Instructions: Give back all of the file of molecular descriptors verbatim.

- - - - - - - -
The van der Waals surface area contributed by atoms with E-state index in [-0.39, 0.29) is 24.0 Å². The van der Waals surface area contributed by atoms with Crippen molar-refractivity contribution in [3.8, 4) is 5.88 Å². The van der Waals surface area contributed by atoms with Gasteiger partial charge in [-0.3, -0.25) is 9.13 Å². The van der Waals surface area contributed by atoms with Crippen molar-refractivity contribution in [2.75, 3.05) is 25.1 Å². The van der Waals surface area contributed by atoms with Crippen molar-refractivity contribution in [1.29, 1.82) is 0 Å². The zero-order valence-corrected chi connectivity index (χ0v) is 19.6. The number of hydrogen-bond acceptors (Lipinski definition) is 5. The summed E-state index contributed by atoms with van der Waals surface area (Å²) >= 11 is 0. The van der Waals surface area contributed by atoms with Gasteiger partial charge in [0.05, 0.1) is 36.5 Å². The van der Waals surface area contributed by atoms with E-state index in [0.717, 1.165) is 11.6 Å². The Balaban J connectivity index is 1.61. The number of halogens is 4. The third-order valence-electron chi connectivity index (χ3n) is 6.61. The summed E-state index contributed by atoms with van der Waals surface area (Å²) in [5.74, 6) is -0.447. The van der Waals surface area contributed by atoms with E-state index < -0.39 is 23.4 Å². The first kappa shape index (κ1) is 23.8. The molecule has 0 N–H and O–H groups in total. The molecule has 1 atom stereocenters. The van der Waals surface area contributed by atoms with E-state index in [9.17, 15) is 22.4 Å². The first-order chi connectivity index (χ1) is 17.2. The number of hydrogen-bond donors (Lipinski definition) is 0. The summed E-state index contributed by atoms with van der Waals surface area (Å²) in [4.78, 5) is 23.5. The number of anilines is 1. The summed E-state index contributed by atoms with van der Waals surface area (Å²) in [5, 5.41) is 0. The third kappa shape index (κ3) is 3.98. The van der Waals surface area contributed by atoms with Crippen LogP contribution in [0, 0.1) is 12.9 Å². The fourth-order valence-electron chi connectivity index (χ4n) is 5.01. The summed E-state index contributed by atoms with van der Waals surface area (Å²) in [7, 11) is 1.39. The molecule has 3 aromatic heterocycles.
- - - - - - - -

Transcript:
The van der Waals surface area contributed by atoms with E-state index in [-0.39, 0.29) is 24.0 Å². The van der Waals surface area contributed by atoms with Crippen molar-refractivity contribution in [3.8, 4) is 5.88 Å². The van der Waals surface area contributed by atoms with Gasteiger partial charge in [-0.3, -0.25) is 9.13 Å². The van der Waals surface area contributed by atoms with Crippen molar-refractivity contribution in [2.75, 3.05) is 25.1 Å². The van der Waals surface area contributed by atoms with Crippen molar-refractivity contribution in [1.29, 1.82) is 0 Å². The zero-order valence-corrected chi connectivity index (χ0v) is 19.6. The number of hydrogen-bond acceptors (Lipinski definition) is 5. The summed E-state index contributed by atoms with van der Waals surface area (Å²) >= 11 is 0. The van der Waals surface area contributed by atoms with Gasteiger partial charge in [0.05, 0.1) is 36.5 Å². The van der Waals surface area contributed by atoms with E-state index in [0.717, 1.165) is 11.6 Å². The Balaban J connectivity index is 1.61. The number of halogens is 4. The third-order valence-electron chi connectivity index (χ3n) is 6.61. The summed E-state index contributed by atoms with van der Waals surface area (Å²) in [5.74, 6) is -0.447. The van der Waals surface area contributed by atoms with E-state index < -0.39 is 23.4 Å². The first kappa shape index (κ1) is 23.8. The molecule has 0 N–H and O–H groups in total. The molecule has 1 atom stereocenters. The van der Waals surface area contributed by atoms with E-state index in [9.17, 15) is 22.4 Å². The first-order chi connectivity index (χ1) is 17.2. The number of hydrogen-bond donors (Lipinski definition) is 0. The summed E-state index contributed by atoms with van der Waals surface area (Å²) in [4.78, 5) is 23.5. The number of anilines is 1. The summed E-state index contributed by atoms with van der Waals surface area (Å²) in [5, 5.41) is 0. The third kappa shape index (κ3) is 3.98. The van der Waals surface area contributed by atoms with Crippen LogP contribution in [0, 0.1) is 12.9 Å². The fourth-order valence-electron chi connectivity index (χ4n) is 5.01. The summed E-state index contributed by atoms with van der Waals surface area (Å²) in [7, 11) is 1.39. The molecule has 3 aromatic heterocycles.